I also thought Allison and Matt were very well done as characters. Allison's frustrating relationship with her parents rang true (although she really should have been much firmer with them when they came to visit), and I really wanted to know what had happened with her brother, whom she hadn't seen in ages. Same for Matt's abandonment issues because of the situation with his ex wife. It was understandable that it would have had an effect, but at the same time, I liked that he didn't use it to make judgements about Allison. No "a woman betrayed me once so I now am sure all women are untrustworthy skanks" here. In fact, I especially liked that Matt's wife wasn't demonised. I mean, a woman who left her husband and child and went on to have a career as a high-flying academic? She'd be torn to pieces in a lot of romances. Not here, though. Matt's mother actually thinks quite compassionately about the girl she must have been, and doesn't condemn her.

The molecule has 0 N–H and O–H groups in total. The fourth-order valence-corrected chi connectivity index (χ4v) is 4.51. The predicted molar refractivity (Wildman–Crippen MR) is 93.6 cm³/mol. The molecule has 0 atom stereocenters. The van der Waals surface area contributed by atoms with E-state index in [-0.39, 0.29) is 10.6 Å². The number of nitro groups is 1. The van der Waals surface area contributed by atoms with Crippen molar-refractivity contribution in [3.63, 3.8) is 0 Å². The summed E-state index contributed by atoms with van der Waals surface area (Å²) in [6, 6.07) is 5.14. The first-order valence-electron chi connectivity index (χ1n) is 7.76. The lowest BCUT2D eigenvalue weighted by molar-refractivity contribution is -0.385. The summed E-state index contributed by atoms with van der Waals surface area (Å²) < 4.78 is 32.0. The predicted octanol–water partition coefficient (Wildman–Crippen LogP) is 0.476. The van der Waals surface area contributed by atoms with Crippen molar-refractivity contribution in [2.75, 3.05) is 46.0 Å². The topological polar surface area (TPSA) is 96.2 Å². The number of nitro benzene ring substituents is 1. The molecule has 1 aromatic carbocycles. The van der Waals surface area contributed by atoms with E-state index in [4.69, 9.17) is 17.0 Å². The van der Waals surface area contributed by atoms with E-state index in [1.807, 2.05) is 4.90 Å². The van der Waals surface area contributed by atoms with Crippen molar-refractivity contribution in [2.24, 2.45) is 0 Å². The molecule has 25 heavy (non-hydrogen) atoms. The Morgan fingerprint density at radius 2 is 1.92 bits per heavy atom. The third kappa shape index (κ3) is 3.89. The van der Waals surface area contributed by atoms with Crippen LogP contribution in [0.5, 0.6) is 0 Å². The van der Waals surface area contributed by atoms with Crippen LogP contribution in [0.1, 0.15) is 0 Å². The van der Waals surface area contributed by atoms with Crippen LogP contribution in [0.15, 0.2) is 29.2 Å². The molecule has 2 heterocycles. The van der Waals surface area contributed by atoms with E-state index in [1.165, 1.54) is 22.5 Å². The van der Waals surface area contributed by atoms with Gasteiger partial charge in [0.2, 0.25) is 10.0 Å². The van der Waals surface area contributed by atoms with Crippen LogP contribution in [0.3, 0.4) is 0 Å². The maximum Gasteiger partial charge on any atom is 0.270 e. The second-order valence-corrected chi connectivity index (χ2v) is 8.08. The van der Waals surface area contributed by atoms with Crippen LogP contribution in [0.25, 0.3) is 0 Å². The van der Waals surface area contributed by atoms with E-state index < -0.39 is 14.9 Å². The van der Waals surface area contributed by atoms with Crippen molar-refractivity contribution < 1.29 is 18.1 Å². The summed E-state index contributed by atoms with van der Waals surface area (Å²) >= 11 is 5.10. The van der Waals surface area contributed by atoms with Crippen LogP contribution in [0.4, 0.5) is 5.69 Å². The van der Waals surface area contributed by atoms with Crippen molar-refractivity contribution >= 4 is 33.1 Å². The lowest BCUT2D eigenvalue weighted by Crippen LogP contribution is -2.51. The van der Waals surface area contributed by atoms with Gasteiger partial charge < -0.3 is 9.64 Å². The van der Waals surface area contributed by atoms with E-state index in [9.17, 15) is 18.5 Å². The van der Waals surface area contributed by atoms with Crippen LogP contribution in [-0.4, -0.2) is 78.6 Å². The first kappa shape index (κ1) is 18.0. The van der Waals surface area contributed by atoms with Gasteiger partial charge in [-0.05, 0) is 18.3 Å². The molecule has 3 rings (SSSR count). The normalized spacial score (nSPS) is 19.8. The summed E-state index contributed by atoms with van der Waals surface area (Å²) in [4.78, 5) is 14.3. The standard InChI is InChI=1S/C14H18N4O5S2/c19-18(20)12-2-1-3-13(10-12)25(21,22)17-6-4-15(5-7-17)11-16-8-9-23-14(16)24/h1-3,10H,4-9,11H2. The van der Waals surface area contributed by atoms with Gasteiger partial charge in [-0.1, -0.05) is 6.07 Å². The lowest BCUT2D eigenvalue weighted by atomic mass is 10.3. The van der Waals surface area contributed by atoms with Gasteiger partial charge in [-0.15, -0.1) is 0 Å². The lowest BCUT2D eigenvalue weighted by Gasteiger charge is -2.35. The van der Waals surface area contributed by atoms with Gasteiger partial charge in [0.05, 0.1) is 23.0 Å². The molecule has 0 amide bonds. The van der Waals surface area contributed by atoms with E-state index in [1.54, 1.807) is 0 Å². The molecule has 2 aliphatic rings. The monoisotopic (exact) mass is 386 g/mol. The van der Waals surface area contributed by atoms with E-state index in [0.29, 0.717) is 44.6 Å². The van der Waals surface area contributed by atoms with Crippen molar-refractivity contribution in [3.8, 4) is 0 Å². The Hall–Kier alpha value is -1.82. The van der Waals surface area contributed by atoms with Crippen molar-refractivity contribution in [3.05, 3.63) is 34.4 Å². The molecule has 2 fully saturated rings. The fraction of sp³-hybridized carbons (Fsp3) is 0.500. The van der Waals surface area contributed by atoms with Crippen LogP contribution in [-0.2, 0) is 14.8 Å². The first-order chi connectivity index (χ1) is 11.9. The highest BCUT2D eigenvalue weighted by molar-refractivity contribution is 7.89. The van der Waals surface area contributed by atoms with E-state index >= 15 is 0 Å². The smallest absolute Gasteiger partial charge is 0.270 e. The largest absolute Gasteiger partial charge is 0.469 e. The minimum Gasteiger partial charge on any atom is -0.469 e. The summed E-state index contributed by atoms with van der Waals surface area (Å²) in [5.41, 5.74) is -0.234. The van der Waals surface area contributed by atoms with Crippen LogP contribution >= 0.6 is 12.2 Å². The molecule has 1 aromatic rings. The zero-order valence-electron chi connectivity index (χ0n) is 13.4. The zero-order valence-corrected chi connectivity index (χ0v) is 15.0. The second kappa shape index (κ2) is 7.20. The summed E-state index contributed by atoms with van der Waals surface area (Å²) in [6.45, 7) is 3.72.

But... however much Allison and Matt made sense to me as characters, they didn't convince me as a couple. It's something I'm finding quite frequently lately: heavy lusting that I just don't buy. Kantra kept telling me how much they ached for each other and how they couldn't resist the sexual attraction, but I wasn't seeing it. At the end I was all "Whoa! Marriage?", because all I saw was two people who liked each other. The funny thing is, Kantra can do smouldering attraction. Tess and Tom had it, you could practically feel the air crackling in their scenes together. Honestly, I think I would have rather have had them as the main couple.

Still, even not being convinced by the central relationship, I've been drawn into these people's lives enough that I'm planning to keep reading. I'm a bit leery of the plot of the next one, Carolina Girl, as from what I can tell from the blurb, it's the dreaded plot of a woman with a career in the big city losing everything and coming back to her childhood small town home to lick her wounds and falling in love with her old boyfriend, but I want to see what happens with Taylor and Tom and Tess, and Josh and the clever girl in his class.